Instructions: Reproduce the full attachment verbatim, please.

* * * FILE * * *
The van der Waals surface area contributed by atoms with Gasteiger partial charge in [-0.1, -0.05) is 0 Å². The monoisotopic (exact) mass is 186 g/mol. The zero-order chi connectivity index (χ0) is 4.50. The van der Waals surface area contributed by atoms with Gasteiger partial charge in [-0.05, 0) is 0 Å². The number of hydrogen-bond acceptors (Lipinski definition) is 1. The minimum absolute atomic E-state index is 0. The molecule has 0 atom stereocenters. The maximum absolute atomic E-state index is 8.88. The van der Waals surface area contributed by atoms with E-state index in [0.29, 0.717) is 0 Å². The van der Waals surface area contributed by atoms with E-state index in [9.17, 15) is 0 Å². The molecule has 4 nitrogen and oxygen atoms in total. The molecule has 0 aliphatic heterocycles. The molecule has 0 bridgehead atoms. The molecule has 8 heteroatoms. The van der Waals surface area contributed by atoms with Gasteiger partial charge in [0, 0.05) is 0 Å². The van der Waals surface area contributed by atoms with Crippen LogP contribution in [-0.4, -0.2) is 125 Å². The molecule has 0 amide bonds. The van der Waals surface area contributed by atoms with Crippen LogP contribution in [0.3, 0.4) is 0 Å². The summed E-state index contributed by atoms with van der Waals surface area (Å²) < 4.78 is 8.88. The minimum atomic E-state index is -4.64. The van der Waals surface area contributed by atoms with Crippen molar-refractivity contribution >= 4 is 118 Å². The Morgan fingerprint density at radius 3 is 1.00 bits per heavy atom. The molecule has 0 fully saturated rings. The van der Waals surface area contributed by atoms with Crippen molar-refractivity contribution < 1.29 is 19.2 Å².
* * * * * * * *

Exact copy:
The van der Waals surface area contributed by atoms with Gasteiger partial charge in [-0.1, -0.05) is 0 Å². The monoisotopic (exact) mass is 186 g/mol. The zero-order chi connectivity index (χ0) is 4.50. The van der Waals surface area contributed by atoms with Gasteiger partial charge in [-0.05, 0) is 0 Å². The number of hydrogen-bond acceptors (Lipinski definition) is 1. The minimum absolute atomic E-state index is 0. The molecule has 0 atom stereocenters. The maximum absolute atomic E-state index is 8.88. The van der Waals surface area contributed by atoms with E-state index in [0.29, 0.717) is 0 Å². The van der Waals surface area contributed by atoms with E-state index in [9.17, 15) is 0 Å². The molecule has 4 nitrogen and oxygen atoms in total. The molecule has 0 aliphatic heterocycles. The molecule has 0 bridgehead atoms. The molecule has 8 heteroatoms. The van der Waals surface area contributed by atoms with Gasteiger partial charge in [0, 0.05) is 0 Å². The van der Waals surface area contributed by atoms with Crippen LogP contribution in [-0.4, -0.2) is 125 Å². The molecule has 0 amide bonds. The van der Waals surface area contributed by atoms with Crippen LogP contribution in [0.3, 0.4) is 0 Å². The summed E-state index contributed by atoms with van der Waals surface area (Å²) < 4.78 is 8.88. The minimum atomic E-state index is -4.64. The van der Waals surface area contributed by atoms with Crippen molar-refractivity contribution >= 4 is 118 Å². The Morgan fingerprint density at radius 3 is 1.00 bits per heavy atom. The molecule has 0 fully saturated rings. The van der Waals surface area contributed by atoms with Crippen molar-refractivity contribution < 1.29 is 19.2 Å².